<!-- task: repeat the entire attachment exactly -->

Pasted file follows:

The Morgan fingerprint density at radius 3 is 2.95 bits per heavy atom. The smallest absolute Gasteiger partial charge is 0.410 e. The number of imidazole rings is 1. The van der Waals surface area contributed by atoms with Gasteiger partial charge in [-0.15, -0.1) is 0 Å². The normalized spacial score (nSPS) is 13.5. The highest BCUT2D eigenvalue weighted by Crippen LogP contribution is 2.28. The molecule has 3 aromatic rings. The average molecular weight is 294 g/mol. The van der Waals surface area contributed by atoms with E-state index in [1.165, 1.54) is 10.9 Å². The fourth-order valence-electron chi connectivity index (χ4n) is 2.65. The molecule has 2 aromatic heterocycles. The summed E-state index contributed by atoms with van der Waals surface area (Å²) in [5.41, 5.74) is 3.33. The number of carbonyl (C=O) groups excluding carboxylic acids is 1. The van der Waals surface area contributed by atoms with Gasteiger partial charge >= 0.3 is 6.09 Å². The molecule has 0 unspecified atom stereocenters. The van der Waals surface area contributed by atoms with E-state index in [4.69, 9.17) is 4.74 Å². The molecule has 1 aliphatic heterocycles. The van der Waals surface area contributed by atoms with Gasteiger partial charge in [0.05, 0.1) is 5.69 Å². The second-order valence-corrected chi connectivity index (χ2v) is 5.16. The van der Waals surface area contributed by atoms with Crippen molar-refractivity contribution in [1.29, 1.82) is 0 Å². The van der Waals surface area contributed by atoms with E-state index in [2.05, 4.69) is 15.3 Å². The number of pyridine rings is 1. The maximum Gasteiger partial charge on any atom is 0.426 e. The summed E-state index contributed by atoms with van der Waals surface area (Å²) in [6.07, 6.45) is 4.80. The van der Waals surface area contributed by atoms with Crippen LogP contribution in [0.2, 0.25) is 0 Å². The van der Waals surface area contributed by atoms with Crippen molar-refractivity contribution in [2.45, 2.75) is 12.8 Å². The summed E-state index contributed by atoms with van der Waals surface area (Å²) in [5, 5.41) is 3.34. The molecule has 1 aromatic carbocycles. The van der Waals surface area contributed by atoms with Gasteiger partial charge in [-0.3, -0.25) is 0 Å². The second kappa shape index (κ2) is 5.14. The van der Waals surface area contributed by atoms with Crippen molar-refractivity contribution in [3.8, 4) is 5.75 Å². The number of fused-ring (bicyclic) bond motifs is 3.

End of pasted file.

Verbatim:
The Morgan fingerprint density at radius 3 is 2.95 bits per heavy atom. The smallest absolute Gasteiger partial charge is 0.410 e. The number of imidazole rings is 1. The van der Waals surface area contributed by atoms with Gasteiger partial charge in [-0.15, -0.1) is 0 Å². The normalized spacial score (nSPS) is 13.5. The highest BCUT2D eigenvalue weighted by Crippen LogP contribution is 2.28. The molecule has 3 aromatic rings. The average molecular weight is 294 g/mol. The van der Waals surface area contributed by atoms with E-state index in [1.165, 1.54) is 10.9 Å². The fourth-order valence-electron chi connectivity index (χ4n) is 2.65. The molecule has 2 aromatic heterocycles. The summed E-state index contributed by atoms with van der Waals surface area (Å²) in [5.41, 5.74) is 3.33. The number of carbonyl (C=O) groups excluding carboxylic acids is 1. The van der Waals surface area contributed by atoms with Gasteiger partial charge >= 0.3 is 6.09 Å². The molecule has 0 unspecified atom stereocenters. The van der Waals surface area contributed by atoms with E-state index in [4.69, 9.17) is 4.74 Å². The molecule has 1 aliphatic heterocycles. The van der Waals surface area contributed by atoms with Gasteiger partial charge in [0.05, 0.1) is 5.69 Å². The second-order valence-corrected chi connectivity index (χ2v) is 5.16. The van der Waals surface area contributed by atoms with Crippen molar-refractivity contribution in [1.29, 1.82) is 0 Å². The van der Waals surface area contributed by atoms with E-state index in [2.05, 4.69) is 15.3 Å². The number of pyridine rings is 1. The maximum Gasteiger partial charge on any atom is 0.426 e. The summed E-state index contributed by atoms with van der Waals surface area (Å²) in [6.07, 6.45) is 4.80. The van der Waals surface area contributed by atoms with Crippen LogP contribution in [0.2, 0.25) is 0 Å². The van der Waals surface area contributed by atoms with Crippen molar-refractivity contribution in [2.45, 2.75) is 12.8 Å². The summed E-state index contributed by atoms with van der Waals surface area (Å²) in [5, 5.41) is 3.34. The molecule has 1 aromatic carbocycles. The van der Waals surface area contributed by atoms with Gasteiger partial charge in [-0.3, -0.25) is 0 Å². The second kappa shape index (κ2) is 5.14. The van der Waals surface area contributed by atoms with Crippen molar-refractivity contribution in [3.8, 4) is 5.75 Å². The number of fused-ring (bicyclic) bond motifs is 3.